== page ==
Today’s post is about Double Deep Q-Networks. Double Deep Q-Networks is an important enhancement of the standard Deep Q-Networks that I explained in my previous post. We will first see what is the problem with the DQN and how we encounter these problems using the Double DQN. After that, we will implement the Double DQN from scratch, where I will explain each step of the implementation.
Let’s recall an important definitions and formulas that we need to master before going deeper.
Bellman Optimality Equation
The goal of the agent is to find a policy that satisfies the Bellman optimality equation for each state s and action a.
This equation tells us that under the optimal policy, the Q-value of the action a and the state s is equal to the Q-target which is the immediate reward plus the maximum discounted Q-value that we can obtain with the next state s’.
To approach the optimal policy, we use a Deep Neural Network (DNN). The DNN computes the Q-values of different actions given a state. Thus, the first layer of DNN has the same size as the state and the last layer the number of actions that the agent can take.
To update the DNN parameters, we store all the experiences of the agent (s, a, r, s’ done), where s is the current state, a the action taken by the agent, r the reward, s’ the next state and done is a boolean telling the agent whether the episode ends or not. Then, after each step, we select randomly a batch of experiences to update the DNN using the Bellman equation.
What are the issues?
Both the Q-values and the Q-targets are computed using the same DNN. The DNN’s goal is to reduce the lack between each Q-value and its Q-target by updating its parameters. And here is all the problem. When we update the DNN parameters, we make the Q-value closer to the Q-target but the Q-target is changed and moves in the same direction than the Q-value since we use the same DNN to compute both the Q-value and the Q-target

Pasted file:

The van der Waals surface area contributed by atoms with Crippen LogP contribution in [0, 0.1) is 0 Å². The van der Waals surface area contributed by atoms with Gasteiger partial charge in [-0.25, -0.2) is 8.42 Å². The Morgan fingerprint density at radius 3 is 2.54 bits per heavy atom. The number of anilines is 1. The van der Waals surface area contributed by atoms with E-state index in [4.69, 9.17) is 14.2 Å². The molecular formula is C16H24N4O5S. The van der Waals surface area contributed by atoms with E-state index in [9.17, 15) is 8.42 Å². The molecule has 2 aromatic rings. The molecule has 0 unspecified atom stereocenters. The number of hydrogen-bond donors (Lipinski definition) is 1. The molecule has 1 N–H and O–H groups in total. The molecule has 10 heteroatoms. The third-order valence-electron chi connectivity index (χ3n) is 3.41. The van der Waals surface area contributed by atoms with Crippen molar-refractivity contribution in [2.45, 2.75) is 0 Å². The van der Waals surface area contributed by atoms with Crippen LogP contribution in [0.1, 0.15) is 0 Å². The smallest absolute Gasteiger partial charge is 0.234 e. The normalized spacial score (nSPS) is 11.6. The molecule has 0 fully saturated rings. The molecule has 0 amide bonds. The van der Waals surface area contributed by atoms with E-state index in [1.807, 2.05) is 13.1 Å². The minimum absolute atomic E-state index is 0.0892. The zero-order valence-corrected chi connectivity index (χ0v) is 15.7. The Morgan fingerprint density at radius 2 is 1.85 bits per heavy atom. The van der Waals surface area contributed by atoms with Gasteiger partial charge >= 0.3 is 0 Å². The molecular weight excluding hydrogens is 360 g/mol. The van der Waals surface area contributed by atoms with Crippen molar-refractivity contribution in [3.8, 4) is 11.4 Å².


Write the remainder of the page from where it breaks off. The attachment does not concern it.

This makes the training phase of the agent unstable, so the agent takes more time to converge and leads to bad performances.
Double Deep Q-Networks algorithm
To overcome this problem, we use the Double Deep Q-Networks algorithm. The idea is quite simple: Instead of using one DNN to compute both the Q-values and the Q-targets, we use two DNNs. The first one computes the Q-values and the second one the Q-targets. After a certain number of experiences, we update the parameters of the Q-target neural network by copying those of the Q-value neural network. We understand that these two DNNs have the same architecture.
Let’s implement the Double DQN algorithm from scratch using Keras and TensorFlow. I will explain each step of the implementation and finish with an example where an agent learns to play CartPole game.
Well, let’s start by importing some libraries we need
Then, we will create a class representing our agent and define some methods that we will use. The code is documented, so you can easily understand all the process:
Now we can start learning the CartPole game using our agent. In CartPole, we have a pole standing on a cart which can move. The goal of the agent is to keep the pole up by applying some force on tit every time step. When the pole is less than 15° from the vertical, the agent receives a reward of 1. An episode is ended when the pole is more than 15° far from the vertical or when the cart position exceeds 2.4 units from the centre.
We instantiate the environment and set some parameters as the number of episodes
After 500 iterations, the learning is done. We can show how the agent behaves using the following code:
I got the following result. The result will not be the same for another episode.
The DDQN allows the agent to converge quickly and to be more accurate. In this post, we only explained the DDQN algorithm. I will try to prepare another post where I will compare the performances of a standard DQN agent against a DDQN one. I hope you enjoyed this post. Please let me know if you have any questions or comments.